In business, it is okay to have high hopes, but faith alone is not sufficient to achieve the set targets. For instance, the biggest setback for Nepal Airlines earlier was lack of adequate aircraft. Today it has comparatively higher number of aircraft, but it lacks the plans to fully utilise them.

We say the biggest setback in the tourism sector at present is lack of adequate infrastructure.

This issue is slowly being addressed with international airports being constructed in Bhairahawa and Pokhara that are expected to be completed soon. But what if these airports fail to generate air traffic as no one today is talking about how to operate them profitably? What if airline companies do not show any interest to operate from these airports?

Should that happen, our investment in these airports and hospitality industry will simply be wasted, thereby affecting the entire economy. So, just developing infrastructure is not enough. Operation plan of such infrastructure is crucial.

The success of any infrastructure depends on whether we are able to operate them in a full-fledged manner once it is ready.

Less than a month remains before the Visit Nepal 2020 tourism campaign is slated to begin. As you coordinated a similar tourism campaign in 2011, what are the changes that you have found in terms of readiness, plans and prospects of the campaign for next year?

Firstly, it is quite important for us to know why we observe such campaigns.

Generally, a country observes such tourism campaigns to give a strong message.

Nepal observed a number of such campaigns, but people remember only two — observed in 1998 and 2011. There were two reasons behind observing Visit Nepal 1998. Internally, agencies including Nepal Rastra Bank had been floating message that investing in tourism industry had no returns and the sector had no contribution to the national economy. Similarly, the Times magazine published an article on Nepal’s Shangri-La titled ‘Goodbye Shangri-La.’ The very brand of Shangri-La that we were banking on had been shaken in the international arena. As a result, the country’s tourism sector panicked. Hence, the Visit Nepal 1998 was observed to counter the aforementioned negative image of the country’s tourism both within the country and abroad. In 2011, the inflow of tourists in Nepal was coming down drastically due to long insurgency and political instability. So, the Visit Nepal 2011 was organised to bring everyone together for tourism. There is much talk about Visit Nepal 2020, which is very good.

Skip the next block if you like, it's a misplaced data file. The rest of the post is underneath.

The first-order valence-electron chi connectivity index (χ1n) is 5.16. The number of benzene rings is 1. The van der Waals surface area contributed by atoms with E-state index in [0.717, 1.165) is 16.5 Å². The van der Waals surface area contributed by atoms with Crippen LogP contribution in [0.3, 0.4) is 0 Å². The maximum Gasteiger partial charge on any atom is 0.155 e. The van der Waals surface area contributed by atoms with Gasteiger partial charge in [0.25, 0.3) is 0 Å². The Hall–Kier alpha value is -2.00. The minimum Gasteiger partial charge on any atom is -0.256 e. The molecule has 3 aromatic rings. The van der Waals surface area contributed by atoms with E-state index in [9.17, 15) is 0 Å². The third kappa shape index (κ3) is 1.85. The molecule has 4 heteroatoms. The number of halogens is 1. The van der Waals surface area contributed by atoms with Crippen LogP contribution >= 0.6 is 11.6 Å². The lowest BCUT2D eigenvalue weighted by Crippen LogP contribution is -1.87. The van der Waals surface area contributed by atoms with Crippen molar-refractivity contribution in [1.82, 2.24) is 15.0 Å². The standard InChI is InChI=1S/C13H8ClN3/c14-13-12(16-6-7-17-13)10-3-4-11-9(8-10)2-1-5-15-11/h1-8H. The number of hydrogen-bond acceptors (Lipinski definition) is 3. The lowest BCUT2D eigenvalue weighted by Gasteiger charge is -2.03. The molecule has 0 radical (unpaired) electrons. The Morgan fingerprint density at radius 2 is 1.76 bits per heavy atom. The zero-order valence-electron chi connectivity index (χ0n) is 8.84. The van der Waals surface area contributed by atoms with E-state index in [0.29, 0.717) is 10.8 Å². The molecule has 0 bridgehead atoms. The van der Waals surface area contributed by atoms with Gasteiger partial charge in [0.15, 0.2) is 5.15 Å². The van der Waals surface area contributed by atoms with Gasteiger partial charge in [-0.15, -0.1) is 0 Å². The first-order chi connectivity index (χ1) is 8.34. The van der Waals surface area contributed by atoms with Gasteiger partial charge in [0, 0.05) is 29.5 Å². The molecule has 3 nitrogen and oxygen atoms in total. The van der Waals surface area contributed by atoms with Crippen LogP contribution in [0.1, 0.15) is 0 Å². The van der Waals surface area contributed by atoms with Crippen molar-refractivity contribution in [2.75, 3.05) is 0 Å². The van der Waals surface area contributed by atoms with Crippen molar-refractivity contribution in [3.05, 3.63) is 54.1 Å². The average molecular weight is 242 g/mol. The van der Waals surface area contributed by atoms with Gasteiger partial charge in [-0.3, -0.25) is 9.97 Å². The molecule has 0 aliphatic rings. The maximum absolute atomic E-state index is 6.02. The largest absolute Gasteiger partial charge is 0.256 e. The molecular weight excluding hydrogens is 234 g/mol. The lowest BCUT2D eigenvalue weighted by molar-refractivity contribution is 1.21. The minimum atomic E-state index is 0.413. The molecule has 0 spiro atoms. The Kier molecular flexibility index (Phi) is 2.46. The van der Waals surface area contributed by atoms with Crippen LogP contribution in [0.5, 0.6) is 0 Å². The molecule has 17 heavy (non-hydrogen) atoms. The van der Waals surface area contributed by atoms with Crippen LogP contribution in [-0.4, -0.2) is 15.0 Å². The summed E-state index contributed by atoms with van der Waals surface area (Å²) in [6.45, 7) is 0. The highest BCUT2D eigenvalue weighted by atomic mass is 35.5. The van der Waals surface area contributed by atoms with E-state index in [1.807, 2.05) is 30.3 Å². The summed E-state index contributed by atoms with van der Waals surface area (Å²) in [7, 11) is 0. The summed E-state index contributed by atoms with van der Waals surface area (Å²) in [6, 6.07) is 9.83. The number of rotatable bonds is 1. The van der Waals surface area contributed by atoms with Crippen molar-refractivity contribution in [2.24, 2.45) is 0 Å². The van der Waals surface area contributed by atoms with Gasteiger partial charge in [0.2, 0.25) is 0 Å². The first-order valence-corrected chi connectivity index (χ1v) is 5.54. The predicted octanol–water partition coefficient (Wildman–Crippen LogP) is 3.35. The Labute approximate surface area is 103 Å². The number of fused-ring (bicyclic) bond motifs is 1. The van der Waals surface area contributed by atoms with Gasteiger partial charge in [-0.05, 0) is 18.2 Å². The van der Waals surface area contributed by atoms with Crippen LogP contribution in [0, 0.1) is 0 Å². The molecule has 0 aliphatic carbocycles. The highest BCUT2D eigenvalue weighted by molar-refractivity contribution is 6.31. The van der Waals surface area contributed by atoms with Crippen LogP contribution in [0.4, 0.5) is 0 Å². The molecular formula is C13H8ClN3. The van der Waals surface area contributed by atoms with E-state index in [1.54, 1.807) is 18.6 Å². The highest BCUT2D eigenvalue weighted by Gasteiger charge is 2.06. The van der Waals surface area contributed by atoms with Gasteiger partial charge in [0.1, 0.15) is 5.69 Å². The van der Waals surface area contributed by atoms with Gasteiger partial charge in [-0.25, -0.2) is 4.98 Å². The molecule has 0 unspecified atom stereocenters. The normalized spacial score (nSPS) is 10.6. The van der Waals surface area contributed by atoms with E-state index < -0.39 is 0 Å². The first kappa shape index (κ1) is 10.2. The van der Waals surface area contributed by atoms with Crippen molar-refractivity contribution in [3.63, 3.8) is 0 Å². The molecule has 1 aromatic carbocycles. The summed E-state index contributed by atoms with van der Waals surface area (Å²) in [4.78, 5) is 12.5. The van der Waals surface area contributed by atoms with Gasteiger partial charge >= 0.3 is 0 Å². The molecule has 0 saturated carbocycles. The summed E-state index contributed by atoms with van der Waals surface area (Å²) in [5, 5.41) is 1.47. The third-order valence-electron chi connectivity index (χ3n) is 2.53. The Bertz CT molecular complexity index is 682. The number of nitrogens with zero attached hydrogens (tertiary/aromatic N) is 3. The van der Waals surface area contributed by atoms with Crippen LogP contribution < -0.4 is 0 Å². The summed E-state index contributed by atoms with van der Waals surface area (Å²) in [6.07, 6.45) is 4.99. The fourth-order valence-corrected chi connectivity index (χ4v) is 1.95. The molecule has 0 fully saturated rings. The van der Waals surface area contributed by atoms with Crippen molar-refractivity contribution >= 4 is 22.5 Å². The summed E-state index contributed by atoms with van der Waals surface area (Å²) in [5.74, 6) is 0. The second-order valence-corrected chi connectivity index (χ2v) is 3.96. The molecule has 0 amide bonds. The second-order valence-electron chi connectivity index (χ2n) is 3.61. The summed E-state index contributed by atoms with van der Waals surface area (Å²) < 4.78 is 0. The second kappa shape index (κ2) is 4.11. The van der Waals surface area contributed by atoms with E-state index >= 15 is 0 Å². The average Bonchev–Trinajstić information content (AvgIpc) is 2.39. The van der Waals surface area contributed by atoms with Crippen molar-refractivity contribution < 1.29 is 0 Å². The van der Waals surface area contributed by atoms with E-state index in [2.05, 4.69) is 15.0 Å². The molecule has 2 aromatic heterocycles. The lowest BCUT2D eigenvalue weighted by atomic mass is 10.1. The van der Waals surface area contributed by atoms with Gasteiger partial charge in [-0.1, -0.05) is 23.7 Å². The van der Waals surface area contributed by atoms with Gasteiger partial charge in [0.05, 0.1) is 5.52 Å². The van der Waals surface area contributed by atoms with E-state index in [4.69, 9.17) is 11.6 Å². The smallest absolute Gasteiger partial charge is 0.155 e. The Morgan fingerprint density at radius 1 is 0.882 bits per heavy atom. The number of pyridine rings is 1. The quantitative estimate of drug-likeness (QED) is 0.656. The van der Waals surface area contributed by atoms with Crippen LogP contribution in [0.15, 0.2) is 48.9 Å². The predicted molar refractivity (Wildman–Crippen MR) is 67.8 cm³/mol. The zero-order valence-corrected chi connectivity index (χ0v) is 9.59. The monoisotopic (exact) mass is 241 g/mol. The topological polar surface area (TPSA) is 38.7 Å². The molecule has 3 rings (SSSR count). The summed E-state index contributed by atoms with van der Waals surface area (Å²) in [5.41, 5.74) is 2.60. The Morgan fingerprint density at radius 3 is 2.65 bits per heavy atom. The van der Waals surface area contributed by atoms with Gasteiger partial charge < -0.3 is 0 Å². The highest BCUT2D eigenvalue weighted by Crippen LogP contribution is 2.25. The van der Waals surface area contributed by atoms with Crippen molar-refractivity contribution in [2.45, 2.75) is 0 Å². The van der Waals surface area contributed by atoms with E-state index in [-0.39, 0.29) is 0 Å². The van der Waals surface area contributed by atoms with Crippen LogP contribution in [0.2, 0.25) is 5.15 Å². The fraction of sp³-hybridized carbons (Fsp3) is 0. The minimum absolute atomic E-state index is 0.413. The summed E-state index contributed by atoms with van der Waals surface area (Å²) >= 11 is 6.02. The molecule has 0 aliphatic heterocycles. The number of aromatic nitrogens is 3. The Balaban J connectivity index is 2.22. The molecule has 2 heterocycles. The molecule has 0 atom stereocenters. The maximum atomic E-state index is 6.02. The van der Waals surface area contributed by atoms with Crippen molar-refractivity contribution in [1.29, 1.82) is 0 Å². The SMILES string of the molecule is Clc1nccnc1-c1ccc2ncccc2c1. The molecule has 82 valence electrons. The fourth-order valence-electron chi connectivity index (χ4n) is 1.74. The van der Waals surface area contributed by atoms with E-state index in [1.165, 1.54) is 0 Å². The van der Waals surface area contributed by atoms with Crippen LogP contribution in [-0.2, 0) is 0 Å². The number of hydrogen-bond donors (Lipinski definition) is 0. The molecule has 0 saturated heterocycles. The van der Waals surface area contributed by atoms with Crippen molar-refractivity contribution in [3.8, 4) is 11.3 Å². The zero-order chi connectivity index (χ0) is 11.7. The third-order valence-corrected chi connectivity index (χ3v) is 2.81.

Now efforts should be made to assure that everybody takes ownership of this campaign.

From people to the government, they should play the necessary role to make this campaign successful. Hoteliers should ensure quality service to tourists, while the government should ensure necessary infrastructure. Success of Visit Nepal 2020 tourism campaign depends on how everybody is mobilised for this campaign. Ownership of the campaign is the mantra for success of Visit Nepal 2020.

Compared to 1998 and 2011, this is the best time to promote tourism, as the country is stable and the capacity of Nepal Airlines has been enhanced. But confusion today lies in the slogan of the campaign for next year — Lifetime Experience.

Undeniably, the slogan is good, but it lacks clarity on what it means. Campaigners are lacking clarity on the slogan. Any campaign should give one message at one time. Regarding the Visit Nepal 2020, people are quite confused about the message that the campaign wants to give. Similarly, tourism policies are crucial to promote tourism. While we say ‘atithi devo bhawa’ (tourists are gods), our policies discriminate against them and we only treat them as money generating machines. I feel such policies should be changed so that foreigners are encouraged to visit Nepal.

The post OWNERSHIP of the campaign is mantra for success OF VISIT NEPAL 2020 appeared first on The Himalayan Times.

Written by Nishant Pokhrel
This news first appeared on https://thehimalayantimes.com/business/ownership-of-the-campaign-is-mantra-for-success-of-visit-nepal-2020/ under the title “OWNERSHIP of the campaign is mantra for success OF VISIT NEPAL 2020”. Bolchha Nepal is not responsible or affiliated towards the opinion expressed in this news article.